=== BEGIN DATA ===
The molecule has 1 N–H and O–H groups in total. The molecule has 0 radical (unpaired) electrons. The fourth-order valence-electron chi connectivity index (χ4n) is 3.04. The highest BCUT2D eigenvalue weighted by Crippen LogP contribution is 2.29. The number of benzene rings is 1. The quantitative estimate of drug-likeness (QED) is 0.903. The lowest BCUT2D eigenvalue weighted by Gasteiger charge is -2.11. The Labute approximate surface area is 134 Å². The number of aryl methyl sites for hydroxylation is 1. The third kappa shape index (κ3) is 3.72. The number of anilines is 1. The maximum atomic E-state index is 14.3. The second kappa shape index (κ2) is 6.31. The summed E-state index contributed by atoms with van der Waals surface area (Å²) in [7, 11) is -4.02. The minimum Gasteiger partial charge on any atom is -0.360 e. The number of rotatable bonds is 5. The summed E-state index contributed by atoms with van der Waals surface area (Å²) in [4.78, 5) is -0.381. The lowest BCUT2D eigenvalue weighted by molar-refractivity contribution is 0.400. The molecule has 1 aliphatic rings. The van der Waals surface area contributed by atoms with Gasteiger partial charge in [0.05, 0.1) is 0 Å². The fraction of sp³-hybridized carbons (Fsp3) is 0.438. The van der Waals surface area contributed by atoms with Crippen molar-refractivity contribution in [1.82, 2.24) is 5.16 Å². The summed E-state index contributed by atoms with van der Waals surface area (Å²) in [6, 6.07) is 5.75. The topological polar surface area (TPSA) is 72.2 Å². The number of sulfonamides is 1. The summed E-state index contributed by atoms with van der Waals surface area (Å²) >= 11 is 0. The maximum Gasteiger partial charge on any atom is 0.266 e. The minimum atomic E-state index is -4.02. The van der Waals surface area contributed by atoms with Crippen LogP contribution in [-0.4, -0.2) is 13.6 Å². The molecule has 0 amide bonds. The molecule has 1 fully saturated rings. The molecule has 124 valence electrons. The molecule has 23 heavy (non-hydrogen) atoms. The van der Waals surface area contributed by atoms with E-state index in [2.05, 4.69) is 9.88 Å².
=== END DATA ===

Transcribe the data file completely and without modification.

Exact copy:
The molecule has 1 N–H and O–H groups in total. The molecule has 0 radical (unpaired) electrons. The fourth-order valence-electron chi connectivity index (χ4n) is 3.04. The highest BCUT2D eigenvalue weighted by Crippen LogP contribution is 2.29. The number of benzene rings is 1. The quantitative estimate of drug-likeness (QED) is 0.903. The lowest BCUT2D eigenvalue weighted by Gasteiger charge is -2.11. The Labute approximate surface area is 134 Å². The number of aryl methyl sites for hydroxylation is 1. The third kappa shape index (κ3) is 3.72. The number of anilines is 1. The maximum atomic E-state index is 14.3. The second kappa shape index (κ2) is 6.31. The summed E-state index contributed by atoms with van der Waals surface area (Å²) in [7, 11) is -4.02. The minimum Gasteiger partial charge on any atom is -0.360 e. The number of rotatable bonds is 5. The summed E-state index contributed by atoms with van der Waals surface area (Å²) in [4.78, 5) is -0.381. The lowest BCUT2D eigenvalue weighted by molar-refractivity contribution is 0.400. The molecule has 1 aliphatic rings. The van der Waals surface area contributed by atoms with Gasteiger partial charge in [0.05, 0.1) is 0 Å². The fraction of sp³-hybridized carbons (Fsp3) is 0.438. The van der Waals surface area contributed by atoms with Crippen molar-refractivity contribution in [1.82, 2.24) is 5.16 Å². The summed E-state index contributed by atoms with van der Waals surface area (Å²) in [6, 6.07) is 5.75. The topological polar surface area (TPSA) is 72.2 Å². The number of sulfonamides is 1. The summed E-state index contributed by atoms with van der Waals surface area (Å²) >= 11 is 0. The maximum Gasteiger partial charge on any atom is 0.266 e. The minimum atomic E-state index is -4.02. The van der Waals surface area contributed by atoms with Crippen LogP contribution in [-0.4, -0.2) is 13.6 Å². The molecule has 0 amide bonds. The molecule has 1 fully saturated rings. The molecule has 124 valence electrons. The molecule has 23 heavy (non-hydrogen) atoms. The van der Waals surface area contributed by atoms with E-state index in [2.05, 4.69) is 9.88 Å².